|Publication number||US5398854 A|
|Application number||US 08/161,637|
|Publication date||Mar 21, 1995|
|Filing date||Dec 3, 1993|
|Priority date||Dec 3, 1993|
|Also published as||CA2137092A1, CA2137092C, EP0656185A2, EP0656185A3|
|Publication number||08161637, 161637, US 5398854 A, US 5398854A, US-A-5398854, US5398854 A, US5398854A|
|Inventors||Russell O. Blanchard|
|Original Assignee||Batts, Inc.|
|Export Citation||BiBTeX, EndNote, RefMan|
|Patent Citations (11), Referenced by (42), Classifications (6), Legal Events (10)|
|External Links: USPTO, USPTO Assignment, Espacenet|
This invention relates generally to garment hangers and more specifically to clamp-type garment hangers. The garment hanger of the present invention includes improved laterally adjustable clamps.
Clamp-type garment hangers, that is garment hangers featuring a crossbar with two clamps disposed at opposing ends thereof, are well-known. Further, clamp-type garment hangers with clamps whose position along the crossbar is laterally adjustable are also known. However, the means for adjusting the lateral position of the clamps along the crossbar has been relatively ineffective and the present invention makes a significant contribution to that effect.
The contribution made by the present invention can be best understood after consideration of the prior art. The first garment hangers equipped with laterally adjustable clamps included a wire or metal crossbar with two metal pinch clips disposed around the crossbar. To avoid the possibility of the clips creeping along the crossbar under the weight of the garment, the frictional engagement between the clips and the crossbar was significant, making it difficult for the consumer to adjust the position of the clips along the crossbar. However, if the portion of the clips that engage the crossbar became loose or worn, the clips moved too easily along the crossbar and the garment would not hang properly. Specifically, if a pair of pants is hung from the pant cuffs from a crossbar, it is highly desirable to stretch the cuff tight between the two clips. For the consumer, this position tends to avoid wrinkling of the pants during storage in the closet. For the retailer, this position is essential for an aesthetically appealing display of the garment in the retail setting.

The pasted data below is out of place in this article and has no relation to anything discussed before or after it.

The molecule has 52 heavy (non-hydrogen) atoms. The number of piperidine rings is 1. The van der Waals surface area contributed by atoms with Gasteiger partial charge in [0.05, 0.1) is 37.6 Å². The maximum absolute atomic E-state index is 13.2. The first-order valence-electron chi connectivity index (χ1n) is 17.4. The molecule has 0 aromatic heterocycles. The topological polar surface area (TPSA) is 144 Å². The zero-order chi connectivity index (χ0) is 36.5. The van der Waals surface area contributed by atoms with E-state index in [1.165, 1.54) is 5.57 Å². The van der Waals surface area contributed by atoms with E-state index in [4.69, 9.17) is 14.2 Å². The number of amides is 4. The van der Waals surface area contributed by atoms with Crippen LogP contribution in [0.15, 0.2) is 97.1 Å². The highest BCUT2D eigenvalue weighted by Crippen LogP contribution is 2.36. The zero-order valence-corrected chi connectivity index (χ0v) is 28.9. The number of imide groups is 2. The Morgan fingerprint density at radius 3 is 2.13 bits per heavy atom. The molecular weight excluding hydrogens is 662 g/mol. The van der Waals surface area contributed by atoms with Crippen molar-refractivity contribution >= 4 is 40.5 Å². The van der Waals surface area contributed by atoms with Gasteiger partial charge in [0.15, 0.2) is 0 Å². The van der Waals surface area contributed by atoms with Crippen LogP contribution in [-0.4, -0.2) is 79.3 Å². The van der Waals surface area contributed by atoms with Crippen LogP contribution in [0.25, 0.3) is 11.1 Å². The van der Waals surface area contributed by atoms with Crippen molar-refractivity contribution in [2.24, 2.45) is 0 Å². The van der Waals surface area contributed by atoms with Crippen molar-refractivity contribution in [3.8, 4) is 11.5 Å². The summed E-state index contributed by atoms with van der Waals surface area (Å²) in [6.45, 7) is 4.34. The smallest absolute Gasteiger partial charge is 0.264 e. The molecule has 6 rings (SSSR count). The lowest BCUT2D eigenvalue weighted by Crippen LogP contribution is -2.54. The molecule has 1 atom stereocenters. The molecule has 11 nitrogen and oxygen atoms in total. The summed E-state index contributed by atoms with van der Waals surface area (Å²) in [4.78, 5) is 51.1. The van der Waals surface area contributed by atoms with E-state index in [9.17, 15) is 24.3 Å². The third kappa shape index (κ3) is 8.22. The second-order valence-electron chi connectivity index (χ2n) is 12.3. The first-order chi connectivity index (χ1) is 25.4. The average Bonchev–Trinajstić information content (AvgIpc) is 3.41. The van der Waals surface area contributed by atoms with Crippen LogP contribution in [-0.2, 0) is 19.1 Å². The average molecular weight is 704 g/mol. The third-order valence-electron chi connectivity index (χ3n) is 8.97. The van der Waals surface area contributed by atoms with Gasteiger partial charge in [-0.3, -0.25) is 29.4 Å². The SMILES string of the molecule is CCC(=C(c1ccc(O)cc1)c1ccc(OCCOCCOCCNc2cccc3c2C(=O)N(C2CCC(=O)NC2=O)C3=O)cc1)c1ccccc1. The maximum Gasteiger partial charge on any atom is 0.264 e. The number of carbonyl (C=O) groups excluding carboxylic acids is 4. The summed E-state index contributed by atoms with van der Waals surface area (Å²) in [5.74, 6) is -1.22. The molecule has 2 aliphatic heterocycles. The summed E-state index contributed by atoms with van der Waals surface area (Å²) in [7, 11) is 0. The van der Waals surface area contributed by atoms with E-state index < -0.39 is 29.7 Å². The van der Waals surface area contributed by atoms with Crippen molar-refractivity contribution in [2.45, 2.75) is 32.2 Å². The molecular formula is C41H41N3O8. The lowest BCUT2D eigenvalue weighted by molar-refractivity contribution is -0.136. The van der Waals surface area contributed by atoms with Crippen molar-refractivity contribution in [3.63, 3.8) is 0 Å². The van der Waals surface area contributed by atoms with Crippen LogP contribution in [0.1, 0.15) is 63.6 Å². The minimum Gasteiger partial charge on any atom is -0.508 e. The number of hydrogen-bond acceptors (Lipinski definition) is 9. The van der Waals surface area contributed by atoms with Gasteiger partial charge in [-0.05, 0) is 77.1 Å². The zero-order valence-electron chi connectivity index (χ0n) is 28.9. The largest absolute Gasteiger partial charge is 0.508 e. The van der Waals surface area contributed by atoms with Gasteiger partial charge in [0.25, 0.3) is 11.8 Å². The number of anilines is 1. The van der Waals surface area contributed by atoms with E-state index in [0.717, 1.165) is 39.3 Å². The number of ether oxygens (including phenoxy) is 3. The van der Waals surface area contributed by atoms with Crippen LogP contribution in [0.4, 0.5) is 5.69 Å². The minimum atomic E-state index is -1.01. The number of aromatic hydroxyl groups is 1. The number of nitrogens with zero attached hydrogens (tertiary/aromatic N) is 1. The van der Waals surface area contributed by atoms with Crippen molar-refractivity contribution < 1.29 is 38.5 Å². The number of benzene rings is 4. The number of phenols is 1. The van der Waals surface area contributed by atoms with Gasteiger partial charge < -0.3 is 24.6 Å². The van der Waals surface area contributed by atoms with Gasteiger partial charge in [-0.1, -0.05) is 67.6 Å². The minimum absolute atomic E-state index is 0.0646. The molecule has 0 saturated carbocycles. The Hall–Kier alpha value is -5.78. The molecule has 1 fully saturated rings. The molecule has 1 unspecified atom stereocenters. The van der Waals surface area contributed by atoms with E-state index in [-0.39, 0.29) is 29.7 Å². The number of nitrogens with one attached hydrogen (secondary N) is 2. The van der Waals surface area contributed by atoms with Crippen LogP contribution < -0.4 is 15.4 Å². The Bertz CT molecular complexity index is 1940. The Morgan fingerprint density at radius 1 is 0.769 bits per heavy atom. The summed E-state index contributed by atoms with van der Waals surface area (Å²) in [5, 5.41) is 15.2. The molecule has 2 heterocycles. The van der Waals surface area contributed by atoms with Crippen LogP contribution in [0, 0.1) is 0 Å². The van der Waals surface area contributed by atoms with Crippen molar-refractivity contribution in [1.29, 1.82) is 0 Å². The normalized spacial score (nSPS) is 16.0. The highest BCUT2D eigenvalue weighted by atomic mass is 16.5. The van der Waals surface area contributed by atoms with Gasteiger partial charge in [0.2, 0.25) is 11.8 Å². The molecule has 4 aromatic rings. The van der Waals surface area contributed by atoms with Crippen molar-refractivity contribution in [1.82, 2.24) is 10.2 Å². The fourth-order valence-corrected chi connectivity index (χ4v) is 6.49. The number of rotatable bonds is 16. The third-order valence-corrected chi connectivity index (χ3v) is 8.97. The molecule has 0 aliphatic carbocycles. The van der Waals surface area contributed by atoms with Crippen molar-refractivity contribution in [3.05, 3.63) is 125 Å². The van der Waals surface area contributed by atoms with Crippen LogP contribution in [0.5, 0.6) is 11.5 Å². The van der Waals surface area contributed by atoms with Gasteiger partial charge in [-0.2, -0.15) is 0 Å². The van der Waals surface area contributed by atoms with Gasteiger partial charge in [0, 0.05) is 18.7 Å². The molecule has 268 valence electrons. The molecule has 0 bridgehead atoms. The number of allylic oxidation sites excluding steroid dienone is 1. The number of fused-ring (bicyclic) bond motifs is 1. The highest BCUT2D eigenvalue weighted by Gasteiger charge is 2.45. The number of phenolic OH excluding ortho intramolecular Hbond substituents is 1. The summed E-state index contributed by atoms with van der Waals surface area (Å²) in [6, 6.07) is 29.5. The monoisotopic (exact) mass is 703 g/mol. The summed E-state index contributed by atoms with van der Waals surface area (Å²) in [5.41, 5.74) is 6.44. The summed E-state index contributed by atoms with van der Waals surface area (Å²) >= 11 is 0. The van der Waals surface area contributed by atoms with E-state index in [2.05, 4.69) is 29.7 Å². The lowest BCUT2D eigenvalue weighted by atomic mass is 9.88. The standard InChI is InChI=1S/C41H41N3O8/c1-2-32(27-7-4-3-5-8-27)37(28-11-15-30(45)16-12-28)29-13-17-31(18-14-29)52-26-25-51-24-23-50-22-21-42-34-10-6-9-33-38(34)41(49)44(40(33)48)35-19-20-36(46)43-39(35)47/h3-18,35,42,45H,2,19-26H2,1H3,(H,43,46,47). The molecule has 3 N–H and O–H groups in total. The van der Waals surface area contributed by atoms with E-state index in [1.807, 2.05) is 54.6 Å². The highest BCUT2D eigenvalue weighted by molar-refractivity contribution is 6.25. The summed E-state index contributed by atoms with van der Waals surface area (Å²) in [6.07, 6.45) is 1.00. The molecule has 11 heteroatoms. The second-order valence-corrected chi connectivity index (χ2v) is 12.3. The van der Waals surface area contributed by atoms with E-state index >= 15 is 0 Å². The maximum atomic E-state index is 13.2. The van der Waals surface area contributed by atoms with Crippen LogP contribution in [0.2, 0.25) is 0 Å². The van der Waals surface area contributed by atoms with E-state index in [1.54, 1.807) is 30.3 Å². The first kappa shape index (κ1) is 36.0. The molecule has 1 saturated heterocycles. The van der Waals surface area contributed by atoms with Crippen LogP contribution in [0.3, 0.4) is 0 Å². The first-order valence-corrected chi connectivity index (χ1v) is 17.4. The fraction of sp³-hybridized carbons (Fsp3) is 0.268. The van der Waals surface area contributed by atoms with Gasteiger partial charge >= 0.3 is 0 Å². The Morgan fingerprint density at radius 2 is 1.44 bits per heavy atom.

Plastic clamp-type garment hangers are also known. Further, garment hangers comprised of plastic crossbars and plastic clamps with laterally adjustable clamps are also known. However, the currently available laterally adjustable plastic clamps are not convenient to use or aesthetically appealing from a retail standpoint. Some plastic clamps engage the garment and crossbar so tightly that they cannot be moved once they assume the clamping position. Other plastic clamps are too loose and are disposed to creep as discussed above.
Accordingly, there is a need for a plastic clamp-style garment hanger that is aesthetically appealing and therefore useful in the retail setting and further that includes laterally adjustable clamps that are convenient to use but are not disposed to creeping along the crossbar under the weight of heavy garments such as wool slacks.
The present invention makes a significant contribution to the garment hanger art by providing an improved clamp-style garment hanger with laterally adjustable clamps that are easy to use and easy to adjust. The hanger includes a hook or hang means connected to a middle or central portion of a plastic crossbar. The crossbar includes two ends and an upper ridge that extends forward and rearward. For aesthetic or structural purposes, the crossbar may include a lower ridge and therefore be configured similar to a I-beam. However, the lower ridge is not a necessary element of the present invention.
The hanger also includes two garment clamps, one slidably connected to each side of the crossbar on opposing sides of the hook. The clamps pivotally engage the upper ridge of the crossbar by providing a front and rear jaw, each with a detent disposed at the middle portion of the jaw for engaging the upper ridge of the crossbar. Specifically, the detent disposed at the middle portion of the front jaw engages the portion of the upper ridge that extends forward. The detent disposed at the middle portion of the rear jaw engages the portion of the upper ridge extending rearward.
Each jaw also includes a lower clamping surface and an upper end which serves as a finger or thumb grip for opening and closing the clamp. A U-shaped spring clip biases the lower clamping surfaces of the front and rear jaws together. The clip includes a front leg disposed in a slot extending down the outer surface of the front jaw and a rear leg disposed in a slot extending down a rear surface of the rear jaw. The U-shaped upper end of the clip passes through and is disposed between slots in the upper ends of the front and rear jaws.
The detents disposed in the central portions of the front and rear jaws as well as the upper ridge of the crossbar are disposed below the U-shaped upper end of the U-shaped clip. The clip firmly biases the detents of the jaws against the upper ridge of the crossbar but not so firmly as to preclude lateral adjustment of the clamps with relative ease. In one preferred embodiment, a rounded hook with a relatively smooth outer surface is disposed at either end of the crossbar. The hook comfortably engages the palm of the hand when fingers are used to grasp and pull the clamp laterally outward toward the hook. Further, the clamp may be easily moved laterally inward by grasping the crossbar with one hand disposed on the opposing side of the hook and pushing the clamp toward the hook with the other hand. The force required for lateral adjustment of the clamp is not great, but is sufficient enough so as to preclude clamp creep when a heavy garment is suspended from the two clamps.